RealClearHealth Morning Scan -- 01/15/2016

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Democrats Revive Debate over Health Care
Megerian & Levey, LAT
The divergent views epitomize the differences between the candidates – Clinton as a battle-hardened realist, with Sanders the uncompromising crusader – and the healthcare debate has become one of the most rancorous parts of an increasingly competitive primary.

Clinton's Health-Care Assault on Sanders Backfires
Nancy Cook, Politico
Hillary Clinton’s assault on Bernie Sanders for his support of a single-payer health system has stunned and irritated liberals who see it as an abandonment of core progressive principles.

Chelsea Clinton Mischaracterizes Sanders Plan
Lauren Carroll, PolitiFact
Hitting the campaign trail on her mother’s behalf, Chelsea Clinton attacked Democratic presidential candidate Sen. Bernie Sanders’ universal health care plan.

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Humana Is Latest Insurer to Report High Claims Costs
Fox News
The Louisville, Ky.- based company does not expect to make enough money this year in premiums from individual plans to cover what it will pay out in claims, according to a regulatory filing made last week with the U.S. Securities and Exchange Commission.

Per Capita Medicaid Cost in Conn. Is Down
Arielle Levin Becker, CT Mirror
State Department of Social Services officials who oversee the Medicaid program said in recent interviews that it’s too early to tell exactly what’s causing the decline in per-person costs among those who became eligible under Obamacare.

Some on Marketplaces Spend 25% of Income on Health
Andrews, KHN
Even with subsidies to make coverage more affordable, many people who buy health insurance on the marketplaces spend more than 10 percent of their income on premiums, deductibles and other out-of-pocket payments, a recent study found.

AHIP's New Goal: Win Back Members
Zachary Tracer, Bloomberg
Tensions and splits inside the lobbying group have been developing for years, said people familiar with its inner politics. AHIP is filled with companies who have very different businesses and policy needs. It contains health insurers large and small, including regional nonprofits and some of the biggest publicly traded companies in America.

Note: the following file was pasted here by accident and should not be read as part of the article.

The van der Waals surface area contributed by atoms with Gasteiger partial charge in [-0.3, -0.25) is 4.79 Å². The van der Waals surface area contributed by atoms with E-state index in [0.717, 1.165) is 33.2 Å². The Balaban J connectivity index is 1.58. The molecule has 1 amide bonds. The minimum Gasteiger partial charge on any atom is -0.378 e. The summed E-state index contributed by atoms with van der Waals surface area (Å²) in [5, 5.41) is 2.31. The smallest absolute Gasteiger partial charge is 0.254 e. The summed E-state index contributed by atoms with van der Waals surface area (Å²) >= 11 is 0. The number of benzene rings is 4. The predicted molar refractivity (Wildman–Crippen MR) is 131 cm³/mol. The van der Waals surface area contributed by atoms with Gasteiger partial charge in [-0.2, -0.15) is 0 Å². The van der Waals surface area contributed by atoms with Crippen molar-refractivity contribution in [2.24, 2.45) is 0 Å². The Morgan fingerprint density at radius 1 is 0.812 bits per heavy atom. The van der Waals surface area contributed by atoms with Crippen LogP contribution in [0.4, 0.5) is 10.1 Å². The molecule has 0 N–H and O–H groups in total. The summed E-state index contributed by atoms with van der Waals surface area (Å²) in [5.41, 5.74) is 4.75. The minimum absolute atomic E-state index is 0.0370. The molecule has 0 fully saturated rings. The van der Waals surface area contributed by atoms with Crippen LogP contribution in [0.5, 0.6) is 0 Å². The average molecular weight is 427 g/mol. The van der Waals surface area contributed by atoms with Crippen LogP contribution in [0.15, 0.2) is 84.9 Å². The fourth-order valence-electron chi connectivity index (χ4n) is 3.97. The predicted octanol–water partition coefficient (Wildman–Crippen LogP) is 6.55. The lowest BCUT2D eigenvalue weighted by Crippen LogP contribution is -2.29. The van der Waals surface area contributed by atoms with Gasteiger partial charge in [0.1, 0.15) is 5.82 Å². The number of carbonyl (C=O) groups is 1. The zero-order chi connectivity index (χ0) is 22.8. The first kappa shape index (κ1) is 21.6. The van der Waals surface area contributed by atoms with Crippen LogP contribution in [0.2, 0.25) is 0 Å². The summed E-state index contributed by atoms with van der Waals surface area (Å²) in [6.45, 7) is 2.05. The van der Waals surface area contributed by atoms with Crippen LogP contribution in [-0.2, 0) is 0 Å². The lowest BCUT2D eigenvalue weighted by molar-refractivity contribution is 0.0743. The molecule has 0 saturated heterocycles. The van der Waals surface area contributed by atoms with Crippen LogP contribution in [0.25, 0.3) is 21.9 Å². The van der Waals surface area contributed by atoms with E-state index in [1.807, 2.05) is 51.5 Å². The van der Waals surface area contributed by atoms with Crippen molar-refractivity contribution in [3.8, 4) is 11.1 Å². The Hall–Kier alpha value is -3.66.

Few Doctors Prescribe Anti-Addiction Drugs
Christine Vestal, Stateline
More than 900,000 U.S. physicians can write prescriptions for painkillers such as OxyContin, Percocet and Vicodin. But because of a federal law, fewer than 32,000 doctors are authorized to prescribe buprenorphine to people who become addicted to those and other opioids. Most doctors with a license to prescribe buprenorphine seldom — if ever — use it.

Different Treatments Needed for Addicted Youths
Heidi Benson, NPR
Lack of effective treatment in the teen years can blight an entire life. "When substance use disorders occur in adolescence, they affect key developmental and social transitions, and they can interfere with normal brain maturation," the National Institute on Drug Abuse reported in 2014.

Politics Gets in the Way of Evidence-Based Medicine
Joel Zinberg, AEI
Medicine is purportedly moving into an evidence-based era where treatments are scientifically evaluated for the value they add to patient care and disease prevention. Think again. Medical care continues to be influenced by emotional and political factors that disregard and sometimes threaten scientific inquiry.

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